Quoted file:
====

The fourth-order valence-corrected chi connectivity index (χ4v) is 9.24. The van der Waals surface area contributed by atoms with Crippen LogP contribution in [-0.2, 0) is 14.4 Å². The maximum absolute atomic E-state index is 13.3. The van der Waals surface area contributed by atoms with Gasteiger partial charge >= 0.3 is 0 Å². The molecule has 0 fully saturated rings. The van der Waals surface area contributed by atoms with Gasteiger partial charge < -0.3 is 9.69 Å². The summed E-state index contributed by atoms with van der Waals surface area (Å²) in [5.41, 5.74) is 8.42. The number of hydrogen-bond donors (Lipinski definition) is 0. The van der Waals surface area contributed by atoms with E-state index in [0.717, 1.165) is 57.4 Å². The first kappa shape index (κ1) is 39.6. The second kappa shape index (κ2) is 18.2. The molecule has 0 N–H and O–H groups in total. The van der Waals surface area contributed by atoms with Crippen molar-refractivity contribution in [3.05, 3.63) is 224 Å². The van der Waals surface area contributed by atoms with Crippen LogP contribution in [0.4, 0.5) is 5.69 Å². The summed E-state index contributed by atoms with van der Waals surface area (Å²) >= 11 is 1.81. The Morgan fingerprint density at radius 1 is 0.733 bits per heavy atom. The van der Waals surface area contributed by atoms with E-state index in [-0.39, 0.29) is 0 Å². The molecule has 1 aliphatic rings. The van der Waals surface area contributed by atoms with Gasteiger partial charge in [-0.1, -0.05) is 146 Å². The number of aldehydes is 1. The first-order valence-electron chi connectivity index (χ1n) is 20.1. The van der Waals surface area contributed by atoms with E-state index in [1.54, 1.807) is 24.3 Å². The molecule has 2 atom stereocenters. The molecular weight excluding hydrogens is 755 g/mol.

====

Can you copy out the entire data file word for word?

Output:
The fourth-order valence-corrected chi connectivity index (χ4v) is 9.24. The van der Waals surface area contributed by atoms with Crippen LogP contribution in [-0.2, 0) is 14.4 Å². The maximum absolute atomic E-state index is 13.3. The van der Waals surface area contributed by atoms with Gasteiger partial charge >= 0.3 is 0 Å². The molecule has 0 fully saturated rings. The van der Waals surface area contributed by atoms with Gasteiger partial charge < -0.3 is 9.69 Å². The summed E-state index contributed by atoms with van der Waals surface area (Å²) in [5.41, 5.74) is 8.42. The number of hydrogen-bond donors (Lipinski definition) is 0. The van der Waals surface area contributed by atoms with E-state index in [0.717, 1.165) is 57.4 Å². The first kappa shape index (κ1) is 39.6. The second kappa shape index (κ2) is 18.2. The molecule has 0 N–H and O–H groups in total. The van der Waals surface area contributed by atoms with Crippen molar-refractivity contribution in [3.05, 3.63) is 224 Å². The van der Waals surface area contributed by atoms with Crippen LogP contribution in [0.4, 0.5) is 5.69 Å². The summed E-state index contributed by atoms with van der Waals surface area (Å²) >= 11 is 1.81. The Morgan fingerprint density at radius 1 is 0.733 bits per heavy atom. The van der Waals surface area contributed by atoms with E-state index in [-0.39, 0.29) is 0 Å². The molecule has 1 aliphatic rings. The van der Waals surface area contributed by atoms with Gasteiger partial charge in [-0.1, -0.05) is 146 Å². The number of aldehydes is 1. The first-order valence-electron chi connectivity index (χ1n) is 20.1. The van der Waals surface area contributed by atoms with E-state index in [1.54, 1.807) is 24.3 Å². The molecule has 2 atom stereocenters. The molecular weight excluding hydrogens is 755 g/mol.